Navigating Holiday Parenting Plans During a Pandemic
Chances are, if you are divorced and share minor children with your ex-spouse, 2020 has been an exceptional challenge when navigating parenting plans and custody agreements.
With local health guidelines constantly changing to slow the spread of COVID, parents are charged with adjusting their kid’s schedules on the fly, which is not always easy when juggling their needs from two separate households.
There is no doubt the arrival of COVID-19 in the U.S. and its effect on everything from shopping for essential goods like groceries and medications to turning your home into an office and a school changed your day-to-day life.
If that weren’t jarring enough, you had to figure out how to maintain your custody agreement while potentially exposing your children — and your home — to the virus by allowing the kids to come and go in uncontrollable settings.
You and your ex-spouse have probably had this conversation when the pandemic led to a mandated stay-at-home order in California.
Now, the holidays are here.
The matter is not simply how we successfully share our children, but how do we safely split their time between two or more households during the holidays with a health crisis looming?
Like most things divorce-related, communication will be the key to getting through 2020.
Our divorce attorney in San Bernardino has a few ideas on how to maintain your sanity and household health during the holidays.
First: Outline Each Parent’s Safety Expectations
By now, you and your spouse are probably aware of each other’s virus-related requirements. Whether you have voiced your opinion about your kids visiting friends while they are with their other parent or have heard the other parent talk about their day-to-day expectations, the pain points you share will be amplified over the holidays.
You must have a conversation with the other parent about their holiday plans. Whether they have the kids for half the day, the whole day, or several days, you must agree on the plan.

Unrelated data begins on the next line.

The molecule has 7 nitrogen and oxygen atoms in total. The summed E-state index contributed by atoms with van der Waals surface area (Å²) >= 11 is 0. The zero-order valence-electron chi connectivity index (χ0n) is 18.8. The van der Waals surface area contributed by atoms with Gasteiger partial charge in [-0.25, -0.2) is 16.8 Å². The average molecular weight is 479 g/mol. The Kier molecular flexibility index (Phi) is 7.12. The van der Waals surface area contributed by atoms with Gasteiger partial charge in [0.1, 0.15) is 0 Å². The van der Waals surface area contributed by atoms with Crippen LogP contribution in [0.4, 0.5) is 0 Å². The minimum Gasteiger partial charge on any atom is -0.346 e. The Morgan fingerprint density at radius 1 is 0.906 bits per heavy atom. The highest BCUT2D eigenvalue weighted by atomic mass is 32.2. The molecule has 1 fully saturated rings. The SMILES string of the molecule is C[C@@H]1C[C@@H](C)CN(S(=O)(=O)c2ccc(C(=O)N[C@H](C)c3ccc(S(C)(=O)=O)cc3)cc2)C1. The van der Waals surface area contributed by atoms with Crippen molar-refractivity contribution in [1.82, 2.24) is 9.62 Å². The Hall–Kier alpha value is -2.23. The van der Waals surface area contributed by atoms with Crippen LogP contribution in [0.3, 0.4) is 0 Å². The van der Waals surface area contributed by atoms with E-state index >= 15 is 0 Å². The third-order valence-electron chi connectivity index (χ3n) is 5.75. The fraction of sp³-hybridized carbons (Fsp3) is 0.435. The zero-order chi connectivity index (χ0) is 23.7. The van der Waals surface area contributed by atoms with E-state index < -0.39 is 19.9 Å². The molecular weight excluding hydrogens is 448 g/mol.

Will they be visiting other family members? How many houses will they visit? Is everyone healthy enough to be included on these trips?
Although it is a very stressful time, and the Centers for Disease Control has all but demanded everyone stay in their homes with their immediate families — for the holidays, you cannot control how your kids spend their time outside of your home. However, you can understand where they are going, why it is important, and what steps they are taking to remain safe while they are there.
Remain positive about your kids’ holiday plans with their co-parent and provide each child with the resources they need to remain safe, like washing their hands often and tips on social distancing. They, too, have been living in the COVID-era, so, depending on their ages, they understand the requirements. Positive reinforcement will go much further than scare tactics.
Next: Do Not Request a Lot of Changes to the Existing/Agreed Upon Holiday Schedule
This may be difficult, as this year is not holiday business as usual.
However, if it is your ex-spouse’s holiday, and you have a set schedule, stick to it.
Try not to request changes to the schedule unless it is necessary.
Keep in mind, this year has been trying for everyone, including your kids.
They would probably prefer some type of normalcy during the holidays — even if that means maintaining their current schedule to stay home or observe the existing custody agreement.
Conversely, if your co-parent requests a change to the holiday schedule, consider the big picture of the request.
You never know when you may need to make a similar request, and if they are asking because someone in their home may have been exposed to the coronavirus, it is an obvious yes.
Communication and respect are key to happy holidays, even during a pandemic.
Finally: Do Not Involve the Kids
Holiday schedule negotiations are not the time to ask your children to choose where they want to be for each event.
Co-parenting requires you and your ex-spouse to make decisions without involving the children, so they do not feel pressured to choose a side.
Instead, focus on keeping your household safe while allowing your children to enjoy the holidays with both sides of their families, even when it involves small gatherings and online visits.
As 2020 winds down, and hopefully brings better days with the New Year, you may have questions about your existing custody agreement and how you can modify it based on everything you have learned during the pandemic.
Contact Us Now
Contact our San Bernardino County Certified Family Law Specialist at the Law Office of Joyce Holcomb by calling (909) 889-7111 today to discuss how modifying your existing agreements may provide a boost to your and the kids’ quality of life in 2021.